For the first month alone, the Obama administration projected that nearly a half million people would sign up for the new health insurance markets, according to an internal memo obtained by The Associated Press. But that was before the markets opened to a cascade of computer problems.
If the glitches persist and frustrated consumers give up trying, that initial goal, described as modest in the memo, could slip out of reach.
For example, the health exchange in California reportedly pulled its online doctors directory after admitting it was providing wrong information.
According to the Los Angeles Times, the California Medical Association says it found mistakes such as obstetricians labeled as ophthalmologists on "Covered California."
Also, the wrong doctors were described as fluent in other languages, the newspaper reported.
The Sept. 5 memo, for Health and Human Services Secretary Kathleen Sebelius, lists monthly enrollment targets for each state and Washington, D.C., through March 31, the last day of the initial open enrollment period under President Barack Obama's health care overhaul.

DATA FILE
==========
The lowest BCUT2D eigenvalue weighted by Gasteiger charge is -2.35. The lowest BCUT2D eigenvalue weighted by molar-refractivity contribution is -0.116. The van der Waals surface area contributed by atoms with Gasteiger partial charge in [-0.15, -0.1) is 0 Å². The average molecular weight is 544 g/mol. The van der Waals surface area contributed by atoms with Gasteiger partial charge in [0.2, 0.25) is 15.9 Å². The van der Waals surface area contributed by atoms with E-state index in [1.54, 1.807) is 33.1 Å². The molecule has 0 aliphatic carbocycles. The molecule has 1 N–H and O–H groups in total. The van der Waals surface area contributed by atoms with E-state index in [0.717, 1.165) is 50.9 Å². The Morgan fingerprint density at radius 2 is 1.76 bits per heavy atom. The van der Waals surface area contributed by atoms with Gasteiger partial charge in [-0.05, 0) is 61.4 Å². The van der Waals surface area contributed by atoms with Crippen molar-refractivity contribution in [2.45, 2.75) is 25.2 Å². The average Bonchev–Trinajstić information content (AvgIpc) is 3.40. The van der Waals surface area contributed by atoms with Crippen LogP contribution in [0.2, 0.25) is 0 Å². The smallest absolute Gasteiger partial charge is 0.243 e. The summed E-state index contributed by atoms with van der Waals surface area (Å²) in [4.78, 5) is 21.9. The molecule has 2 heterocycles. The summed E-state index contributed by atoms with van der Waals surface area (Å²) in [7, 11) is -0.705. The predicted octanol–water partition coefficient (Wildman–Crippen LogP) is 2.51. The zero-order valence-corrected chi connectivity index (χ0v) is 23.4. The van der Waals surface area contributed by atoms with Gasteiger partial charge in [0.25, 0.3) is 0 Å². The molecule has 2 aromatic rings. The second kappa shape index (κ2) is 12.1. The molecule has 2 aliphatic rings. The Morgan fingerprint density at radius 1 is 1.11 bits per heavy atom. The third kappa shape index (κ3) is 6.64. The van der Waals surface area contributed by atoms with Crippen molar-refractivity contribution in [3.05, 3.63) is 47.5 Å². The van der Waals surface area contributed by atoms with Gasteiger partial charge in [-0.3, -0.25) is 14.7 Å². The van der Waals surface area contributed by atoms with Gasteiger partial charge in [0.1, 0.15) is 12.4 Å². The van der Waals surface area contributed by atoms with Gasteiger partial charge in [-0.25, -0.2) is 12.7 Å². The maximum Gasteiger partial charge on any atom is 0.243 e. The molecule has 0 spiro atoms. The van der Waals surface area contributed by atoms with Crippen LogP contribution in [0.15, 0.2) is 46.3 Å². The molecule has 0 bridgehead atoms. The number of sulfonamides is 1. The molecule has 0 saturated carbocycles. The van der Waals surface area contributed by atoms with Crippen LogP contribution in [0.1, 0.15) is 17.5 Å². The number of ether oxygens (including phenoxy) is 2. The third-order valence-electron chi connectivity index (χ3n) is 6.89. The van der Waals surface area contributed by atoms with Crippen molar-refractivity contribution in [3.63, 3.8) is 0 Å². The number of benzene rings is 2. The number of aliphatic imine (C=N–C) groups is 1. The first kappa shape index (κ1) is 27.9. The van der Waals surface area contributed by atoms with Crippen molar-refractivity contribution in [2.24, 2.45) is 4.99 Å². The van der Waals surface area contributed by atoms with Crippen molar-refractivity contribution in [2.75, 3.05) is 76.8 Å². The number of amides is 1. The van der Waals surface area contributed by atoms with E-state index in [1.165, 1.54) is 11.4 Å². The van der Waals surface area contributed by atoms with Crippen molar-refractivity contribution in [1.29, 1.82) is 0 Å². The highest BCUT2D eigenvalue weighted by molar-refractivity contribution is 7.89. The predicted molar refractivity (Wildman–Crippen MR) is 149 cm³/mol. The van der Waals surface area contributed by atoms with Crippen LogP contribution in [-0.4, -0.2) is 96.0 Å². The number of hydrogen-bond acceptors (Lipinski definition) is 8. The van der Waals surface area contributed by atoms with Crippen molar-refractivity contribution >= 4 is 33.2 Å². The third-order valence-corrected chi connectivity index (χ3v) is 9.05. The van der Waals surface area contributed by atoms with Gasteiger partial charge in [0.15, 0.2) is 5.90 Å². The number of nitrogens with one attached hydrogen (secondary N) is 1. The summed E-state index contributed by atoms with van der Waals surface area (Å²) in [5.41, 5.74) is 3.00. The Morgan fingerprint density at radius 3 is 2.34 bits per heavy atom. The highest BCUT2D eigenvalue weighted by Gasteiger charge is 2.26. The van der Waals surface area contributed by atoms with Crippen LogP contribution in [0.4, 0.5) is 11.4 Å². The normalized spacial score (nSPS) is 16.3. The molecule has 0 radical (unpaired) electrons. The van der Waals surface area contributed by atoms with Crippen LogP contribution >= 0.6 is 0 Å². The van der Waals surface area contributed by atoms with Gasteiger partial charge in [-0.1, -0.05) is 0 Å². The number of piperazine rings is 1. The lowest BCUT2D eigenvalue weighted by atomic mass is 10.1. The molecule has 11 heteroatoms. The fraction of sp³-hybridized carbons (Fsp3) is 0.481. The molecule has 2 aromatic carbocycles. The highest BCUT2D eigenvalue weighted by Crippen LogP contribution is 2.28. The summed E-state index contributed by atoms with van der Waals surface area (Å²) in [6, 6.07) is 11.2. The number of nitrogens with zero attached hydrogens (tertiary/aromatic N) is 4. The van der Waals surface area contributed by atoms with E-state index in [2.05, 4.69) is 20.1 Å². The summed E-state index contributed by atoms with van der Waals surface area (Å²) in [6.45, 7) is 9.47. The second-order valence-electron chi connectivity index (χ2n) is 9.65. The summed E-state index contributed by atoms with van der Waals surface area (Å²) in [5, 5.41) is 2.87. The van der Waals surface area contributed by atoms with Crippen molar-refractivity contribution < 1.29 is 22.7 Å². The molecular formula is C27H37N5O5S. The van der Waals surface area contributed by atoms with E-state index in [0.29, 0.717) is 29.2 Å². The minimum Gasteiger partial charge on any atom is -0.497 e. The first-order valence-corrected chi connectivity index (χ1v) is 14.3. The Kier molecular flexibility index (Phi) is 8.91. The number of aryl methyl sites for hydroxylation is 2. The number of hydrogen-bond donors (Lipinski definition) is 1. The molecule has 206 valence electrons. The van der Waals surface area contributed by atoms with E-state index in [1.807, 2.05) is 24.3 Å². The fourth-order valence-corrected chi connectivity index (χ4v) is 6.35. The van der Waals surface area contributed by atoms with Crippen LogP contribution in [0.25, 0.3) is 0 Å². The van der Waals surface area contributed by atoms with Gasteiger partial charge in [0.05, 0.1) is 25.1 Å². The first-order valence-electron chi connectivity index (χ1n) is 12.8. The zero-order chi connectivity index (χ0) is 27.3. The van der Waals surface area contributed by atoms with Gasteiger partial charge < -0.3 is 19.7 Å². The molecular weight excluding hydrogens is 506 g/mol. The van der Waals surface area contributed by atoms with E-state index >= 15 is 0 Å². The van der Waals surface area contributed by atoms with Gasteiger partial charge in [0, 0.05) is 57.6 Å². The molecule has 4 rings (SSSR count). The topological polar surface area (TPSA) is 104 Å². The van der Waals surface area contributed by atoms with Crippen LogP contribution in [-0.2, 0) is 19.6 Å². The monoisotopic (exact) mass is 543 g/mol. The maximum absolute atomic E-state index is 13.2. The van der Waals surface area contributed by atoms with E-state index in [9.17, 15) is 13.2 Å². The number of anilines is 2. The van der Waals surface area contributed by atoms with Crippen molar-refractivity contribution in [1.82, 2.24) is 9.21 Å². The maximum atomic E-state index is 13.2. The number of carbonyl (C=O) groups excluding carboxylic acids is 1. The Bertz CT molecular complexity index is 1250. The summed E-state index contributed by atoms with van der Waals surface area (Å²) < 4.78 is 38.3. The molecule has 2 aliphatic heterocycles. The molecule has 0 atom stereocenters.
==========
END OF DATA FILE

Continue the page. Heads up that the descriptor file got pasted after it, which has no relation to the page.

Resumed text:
California reported 16,300 applications processed as of Oct. 5. The memo projects 91,000 people will enroll in the state by the end of the month.
A big jump in applications to all health care exchanges is expected after Thanksgiving, since Dec. 15 is the last day people can sign up so their coverage will take effect Jan. 1.
Starting in January, the health care law requires virtually all Americans to have insurance or face fines.
At the same time, insurance companies will be forbidden from turning away people in poor health.
The memo projected enrollment would reach 3.3 million nationally by Dec. 31.